We flew from Luang Namtha to Vientiane on the 18th, then to Phonsavan on the 19th for a couple of days to explore the Plain of Jars.
The Plain of Jars is a famous archaeological area in Laos. There are about 100 jar sites located in a large area mainly consisting of the province of Xieng Khouang in northeastern Laos. All of the jar sites are located on hills or raised ground, presumably to avoid flooding during the wet season. The jars date to between about 500 BC and 500 AD. Most of the jars were carved from blocks of sandstone brought 7 kilometers or more from a nearby mountain quarry, and range between about 1 to 3 meters in height and diameter. All of the jars discovered so far are undecorated except for one that has a human-like figure carved on it (referred to as the “frogman”). There appearss to be general agreement that the jars were used in burial ceremonies, though the details remain uncertain. There is lots of information available on the Web for those who are interested in more information on the jars and their history.
The Plain of Jars was the main Pathet Lao base during the Second Indochina War, and it was designated as a free-fire zone, meaning that anyone in the area could be considered a combatant. It was therefore heavily bombed by the Americans during the “secret” war (1964-1973). Due to the heavy bombing some jars were damaged or destroyed, and most of the jar sites cannot be visited due to the presence of unexploded ordnance (UXO). About seven jar sites have been cleared of UXO and made safe by groups such as the Mines Advisory Group (MAG), a non-governmental organization (NGO) that works to clean up UXO in Laos, Vietnam, Cambodia, and many other countries plagued by the explosive remnants of war. Three of the cleared jar sites (Sites 1, 2, and 3) are near Phonsavan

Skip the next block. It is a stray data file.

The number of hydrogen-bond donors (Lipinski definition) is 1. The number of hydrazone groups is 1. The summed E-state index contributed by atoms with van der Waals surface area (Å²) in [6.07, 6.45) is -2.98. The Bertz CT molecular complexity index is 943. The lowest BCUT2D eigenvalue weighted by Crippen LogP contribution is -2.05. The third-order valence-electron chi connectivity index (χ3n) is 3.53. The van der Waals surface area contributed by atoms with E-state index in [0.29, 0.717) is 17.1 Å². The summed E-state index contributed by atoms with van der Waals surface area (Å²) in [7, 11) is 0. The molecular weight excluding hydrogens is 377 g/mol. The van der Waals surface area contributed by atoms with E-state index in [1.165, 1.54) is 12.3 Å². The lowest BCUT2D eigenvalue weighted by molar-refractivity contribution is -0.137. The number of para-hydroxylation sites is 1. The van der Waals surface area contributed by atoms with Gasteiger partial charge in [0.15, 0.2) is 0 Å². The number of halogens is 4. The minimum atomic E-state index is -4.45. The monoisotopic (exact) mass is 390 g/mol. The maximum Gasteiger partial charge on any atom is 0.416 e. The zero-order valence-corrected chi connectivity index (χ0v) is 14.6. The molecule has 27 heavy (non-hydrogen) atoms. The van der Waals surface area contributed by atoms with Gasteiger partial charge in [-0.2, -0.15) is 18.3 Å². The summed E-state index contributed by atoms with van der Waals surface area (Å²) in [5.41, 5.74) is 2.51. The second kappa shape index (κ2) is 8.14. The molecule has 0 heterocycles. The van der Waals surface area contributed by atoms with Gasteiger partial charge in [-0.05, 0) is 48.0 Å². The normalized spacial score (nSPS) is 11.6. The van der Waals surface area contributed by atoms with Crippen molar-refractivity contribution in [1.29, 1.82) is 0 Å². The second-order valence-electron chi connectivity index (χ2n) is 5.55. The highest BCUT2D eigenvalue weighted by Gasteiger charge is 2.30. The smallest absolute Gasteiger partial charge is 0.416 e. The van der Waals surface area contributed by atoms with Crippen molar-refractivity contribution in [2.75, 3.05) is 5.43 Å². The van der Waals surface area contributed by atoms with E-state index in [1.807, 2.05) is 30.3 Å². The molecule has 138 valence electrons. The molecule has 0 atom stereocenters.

There are the remnants of a once-secret Central Intelligence Agency (CIA) air base near Phonsavan. The base was named Long Tieng (also spelled Long Chieng, Long Cheng, or Long Chen and also known as Lima Site 98, Lima Site 20A, or “The Alternate”). We did not go to see this site, but there is lots of information about it, and its role in the “secret war”, on the web or in books (e.g., “The Ravens”, by Christopher Robbins).
We stayed at Namchai Guesthouse ($20/night not including breakfast). It is a nice, quiet place but has very poor, and very slow, wifi access.
We briefly met an American who worked for the United States Agency for International Development (USAID) in Laos before and during the “secret” war. I later found out that his name is MacAlan (Mac) Thompson; there is quite a bit of information about him on the web. His job was to help resettling refugees from the war, usually to Thailand. I mentioned to him that I thought that it was ironic that one US government agency (USAID) was working to help refugees being created by a war being waged by another US government agency (CIA). His response: welcome to the US government! I would have liked to have had the opportunity to talk with him in more detail about his experiences, but unfortunately I was not able to spend more than a few minutes with him.
We took a one day tour with Kong Keo, owner of the Kong Keo Guesthouse (800,000 lak for two people). We did not stay at his guesthouse but we do recommend his tour; his Laos mobile phone number is 020 28585858, or stop by the guesthouse to talk to him.
We first visited Jar Site 1. There are several different jar designs (round, rectangular, some with one or more lips at the top, some without). There are many bomb craters within the site, and a small cave. This site contains the “frogman” jar. None of the jars have lids, either because they originally had no lids, or the lids were made out of wood and have long since decayed.